Every SME owner knows that good cash flow is crucial to keeping a business afloat. But that didn't prevent inadequate cash flow from being the top cause of business failures in 2016-17, according to the Australian Securities and Investments Commission.
The organisation revealed that 47 per cent of insolvencies during the financial year were due to poor cash flow or high cash use. Cash flow has topped the rankings three years in a row and the proportion of businesses citing this as the reason for their operation collapsing is on the rise.
Creating a cash flow statement enables you to track payments and expenses flowing in and out of your business.
An effective cash flow forecast can help SMEs predict the amount of money they will have on hand for the future and prevent the business from going under.
How to project cash flow for an SME
Creating a cash flow statement enables you to track payments and expenses flowing in and out of your business. Some SME owners get distracted by sales and revenue figures, but this is just a small part of the cash flow formula.
Most businesses set their cash flow statements to cover a one-year period, divided up into months.
There are several steps to building an accurate cash flow plan:
- Calculate your total monthly cash inflows;
- Calculate your total monthly cash outflows;
- Use inflow and outflow figures to determine net income;
- Add or subtract net income from your opening balance;
- Review past and future cash flow forecasts; and
- Invest surplus cash flow or seek finance options.
Let's look at each of these areas in more detail.
1. Working out your monthly inflows
The most obvious cash inflow for your business is sales. Your past year's payments are a helpful starting point, but you'll need to adjust the figures where necessary to account for any expected growth or decline in sales.
If you are a new business, you can forecast sales using customer surveys and additional research to map expectations.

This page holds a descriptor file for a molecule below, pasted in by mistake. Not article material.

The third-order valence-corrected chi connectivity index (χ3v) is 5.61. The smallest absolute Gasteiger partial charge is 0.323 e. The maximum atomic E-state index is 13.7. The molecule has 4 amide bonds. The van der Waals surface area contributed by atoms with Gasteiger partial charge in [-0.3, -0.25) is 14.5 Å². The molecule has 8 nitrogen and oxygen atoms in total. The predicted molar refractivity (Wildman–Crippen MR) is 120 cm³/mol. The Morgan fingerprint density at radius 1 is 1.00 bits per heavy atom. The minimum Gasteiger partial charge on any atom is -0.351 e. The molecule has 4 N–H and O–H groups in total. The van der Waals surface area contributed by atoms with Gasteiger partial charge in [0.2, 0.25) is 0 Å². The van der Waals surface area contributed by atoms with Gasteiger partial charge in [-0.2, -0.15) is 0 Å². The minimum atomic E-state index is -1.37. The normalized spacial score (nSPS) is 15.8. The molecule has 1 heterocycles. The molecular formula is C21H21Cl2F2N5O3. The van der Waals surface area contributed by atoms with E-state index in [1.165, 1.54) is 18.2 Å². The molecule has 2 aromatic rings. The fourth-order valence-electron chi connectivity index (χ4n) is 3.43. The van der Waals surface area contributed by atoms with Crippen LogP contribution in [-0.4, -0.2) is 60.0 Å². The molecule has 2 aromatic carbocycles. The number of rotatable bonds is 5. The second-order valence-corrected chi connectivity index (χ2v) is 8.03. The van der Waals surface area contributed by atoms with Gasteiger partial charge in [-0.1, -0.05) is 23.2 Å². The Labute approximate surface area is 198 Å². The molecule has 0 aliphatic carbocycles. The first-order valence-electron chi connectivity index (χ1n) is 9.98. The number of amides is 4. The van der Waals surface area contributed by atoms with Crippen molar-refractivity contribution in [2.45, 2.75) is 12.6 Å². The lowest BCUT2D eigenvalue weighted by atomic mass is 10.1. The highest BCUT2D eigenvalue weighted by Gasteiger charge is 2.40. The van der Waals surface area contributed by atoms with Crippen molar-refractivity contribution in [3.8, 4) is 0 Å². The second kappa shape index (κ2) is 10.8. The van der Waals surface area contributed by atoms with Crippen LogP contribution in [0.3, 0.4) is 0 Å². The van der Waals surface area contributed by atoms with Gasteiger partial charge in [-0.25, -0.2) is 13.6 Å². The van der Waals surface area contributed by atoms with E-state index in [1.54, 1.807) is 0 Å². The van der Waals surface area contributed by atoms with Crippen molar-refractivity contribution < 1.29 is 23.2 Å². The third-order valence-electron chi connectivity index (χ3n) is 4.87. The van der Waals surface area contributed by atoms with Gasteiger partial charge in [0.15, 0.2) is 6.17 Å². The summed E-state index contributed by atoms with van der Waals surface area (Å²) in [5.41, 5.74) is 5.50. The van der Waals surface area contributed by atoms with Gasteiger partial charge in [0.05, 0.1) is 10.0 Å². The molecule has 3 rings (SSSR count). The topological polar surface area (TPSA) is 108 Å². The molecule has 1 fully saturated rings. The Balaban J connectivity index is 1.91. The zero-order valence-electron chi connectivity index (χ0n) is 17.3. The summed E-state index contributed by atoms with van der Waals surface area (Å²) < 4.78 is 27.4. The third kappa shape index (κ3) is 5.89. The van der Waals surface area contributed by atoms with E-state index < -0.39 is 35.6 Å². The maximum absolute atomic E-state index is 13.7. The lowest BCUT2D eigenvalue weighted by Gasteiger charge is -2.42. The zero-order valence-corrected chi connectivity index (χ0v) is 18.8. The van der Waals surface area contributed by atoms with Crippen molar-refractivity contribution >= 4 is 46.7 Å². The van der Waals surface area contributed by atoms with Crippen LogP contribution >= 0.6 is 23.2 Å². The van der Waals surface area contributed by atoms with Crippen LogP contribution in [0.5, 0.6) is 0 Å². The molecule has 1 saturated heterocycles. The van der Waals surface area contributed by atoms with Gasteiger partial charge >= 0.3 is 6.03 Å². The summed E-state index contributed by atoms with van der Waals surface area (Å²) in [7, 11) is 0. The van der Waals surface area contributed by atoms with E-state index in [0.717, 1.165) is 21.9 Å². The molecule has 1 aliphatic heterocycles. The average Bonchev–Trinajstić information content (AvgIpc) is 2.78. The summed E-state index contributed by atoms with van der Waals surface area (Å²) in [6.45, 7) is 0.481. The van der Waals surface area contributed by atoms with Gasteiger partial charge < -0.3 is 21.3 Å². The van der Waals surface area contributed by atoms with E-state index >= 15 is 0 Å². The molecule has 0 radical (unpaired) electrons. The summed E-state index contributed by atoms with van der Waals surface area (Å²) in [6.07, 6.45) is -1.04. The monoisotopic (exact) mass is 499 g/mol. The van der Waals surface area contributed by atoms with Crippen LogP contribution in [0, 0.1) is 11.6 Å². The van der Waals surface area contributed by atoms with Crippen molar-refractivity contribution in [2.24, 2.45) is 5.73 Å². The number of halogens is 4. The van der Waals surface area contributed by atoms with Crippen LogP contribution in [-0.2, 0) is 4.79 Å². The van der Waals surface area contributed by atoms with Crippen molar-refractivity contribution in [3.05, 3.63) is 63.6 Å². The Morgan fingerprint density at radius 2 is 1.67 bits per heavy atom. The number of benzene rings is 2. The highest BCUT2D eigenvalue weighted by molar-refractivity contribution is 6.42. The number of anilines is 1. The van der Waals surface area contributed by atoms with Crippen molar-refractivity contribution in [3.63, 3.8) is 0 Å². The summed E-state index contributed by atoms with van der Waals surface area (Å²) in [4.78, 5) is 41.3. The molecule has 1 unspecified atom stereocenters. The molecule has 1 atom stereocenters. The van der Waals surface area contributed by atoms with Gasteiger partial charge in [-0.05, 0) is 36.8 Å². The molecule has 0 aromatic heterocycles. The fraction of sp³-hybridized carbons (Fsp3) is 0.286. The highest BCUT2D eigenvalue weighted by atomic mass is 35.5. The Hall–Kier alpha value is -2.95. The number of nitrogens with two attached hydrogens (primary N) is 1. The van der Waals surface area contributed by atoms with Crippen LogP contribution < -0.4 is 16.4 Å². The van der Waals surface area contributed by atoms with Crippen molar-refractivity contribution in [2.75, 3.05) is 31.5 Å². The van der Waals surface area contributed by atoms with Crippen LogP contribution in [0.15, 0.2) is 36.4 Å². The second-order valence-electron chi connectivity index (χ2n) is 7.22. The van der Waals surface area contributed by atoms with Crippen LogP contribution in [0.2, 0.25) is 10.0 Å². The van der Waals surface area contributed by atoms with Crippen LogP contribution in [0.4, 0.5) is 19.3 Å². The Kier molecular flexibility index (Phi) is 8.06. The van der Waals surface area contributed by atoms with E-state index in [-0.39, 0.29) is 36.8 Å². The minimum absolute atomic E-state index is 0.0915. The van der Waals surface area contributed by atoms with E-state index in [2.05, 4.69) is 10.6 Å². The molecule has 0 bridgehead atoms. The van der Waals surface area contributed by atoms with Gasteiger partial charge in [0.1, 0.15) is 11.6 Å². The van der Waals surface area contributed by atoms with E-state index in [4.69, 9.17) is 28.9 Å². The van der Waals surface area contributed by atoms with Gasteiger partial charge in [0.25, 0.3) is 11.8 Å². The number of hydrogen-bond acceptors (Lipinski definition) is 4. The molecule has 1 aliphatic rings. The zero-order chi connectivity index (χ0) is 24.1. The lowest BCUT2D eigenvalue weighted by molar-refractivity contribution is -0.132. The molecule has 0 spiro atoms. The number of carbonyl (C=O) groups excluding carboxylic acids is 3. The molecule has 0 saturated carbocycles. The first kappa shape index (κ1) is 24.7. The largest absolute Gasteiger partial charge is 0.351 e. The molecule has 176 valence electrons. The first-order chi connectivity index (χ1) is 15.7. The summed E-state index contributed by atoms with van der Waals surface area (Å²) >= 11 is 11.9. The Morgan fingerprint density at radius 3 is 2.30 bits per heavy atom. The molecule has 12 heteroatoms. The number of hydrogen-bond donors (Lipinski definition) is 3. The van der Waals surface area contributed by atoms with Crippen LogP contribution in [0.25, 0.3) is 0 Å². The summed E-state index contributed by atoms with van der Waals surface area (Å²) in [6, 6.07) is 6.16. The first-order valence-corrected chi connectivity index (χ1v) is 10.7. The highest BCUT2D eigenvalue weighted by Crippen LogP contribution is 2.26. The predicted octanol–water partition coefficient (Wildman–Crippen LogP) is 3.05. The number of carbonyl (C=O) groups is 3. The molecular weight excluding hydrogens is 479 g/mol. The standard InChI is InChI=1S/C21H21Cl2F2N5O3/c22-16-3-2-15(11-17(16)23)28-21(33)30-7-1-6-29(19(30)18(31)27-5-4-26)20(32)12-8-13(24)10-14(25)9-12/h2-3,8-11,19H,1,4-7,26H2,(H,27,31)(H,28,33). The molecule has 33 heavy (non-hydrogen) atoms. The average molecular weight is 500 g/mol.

Other potential cash inflows include:
- External investment in the business;
- GST rebates and similar tax payment refunds;
- Government grants;
- Asset sales; and
- Payments received through loans.
2. Determine business expenses and other outgoings
Compiling an exhaustive list of business costs is a daunting job, but it's the only way to create an accurate forecast. You should track every payment your SME plans to make – down to the very last paperclip if possible.
Here are some of the expenses you'll need to keep in mind:
- Rent and asset purchases;
- Utility bills;
- Staff wages;
- Loan payments;
- Office supplies;
- Taxes and one-off fees; and
- Dividends and other payments to owners.
If you're struggling to keep track of all your business incomings and outgoings, contact an experienced accountant to help you calculate the numbers.
3. Calculate your net income
The net income of your business is the total monthly inflows minus the outflows. This should be a fairly simple exercise and will give you a good idea of what your cash flow situation will be across the forecast period.
Obviously, you'll be hoping for a positive figure each month, notwithstanding seasonal trends and one-off expenses that may cause a few wobbles along the way.
4. Measure net income against opening balances
Your net income must be added to or subtracted from your opening balance, which represents the amount of cash on hand your business has at the end of each forecast period.
For example, if your business had a surplus of $100,000 at the end of January, this is your closing balance. The closing balance for January now becomes your opening balance for February, and your net income is added or subtracted accordingly. This process is repeated across the entire forecast period, with the final closing balance for the business carrying across to next year.
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5. Revising, reviewing and analysing the results
Developing a cash flow forecast is just the first step. You must replace your predicted inflows and outflows with the actual figures each month to see how accurate your estimates were.
Did the results meet your expectations? If not, you may need to alter future forecasts to include new information and account for unexpected events.
Cash flow projections give you a better understanding of how financially prepared your business is.
6. Plan your business's cash flow future
Your forecast should give you a good idea of how much cash on hand your business has, enabling you to plan more effectively for the future. Can you afford to invest in new technologies or staff based on your projections?
Perhaps now is the time to look at ways of reducing your business overheads and boosting sales? You may even need to consider finance options and other cash flow solutions if your forecast is giving you early warning signs.
Whatever the results, cash flow projections give you a better understanding of how financially prepared your business is – both now and for the future. This edge can mean the difference between success and failure as an SME.
If you need help with cash flow forecasts and other business advisory services, please book an appointment with WMC Accounting. We have comprehensive experience with budgeting, strategic planning and a wide range of other specialist offerings for growing businesses.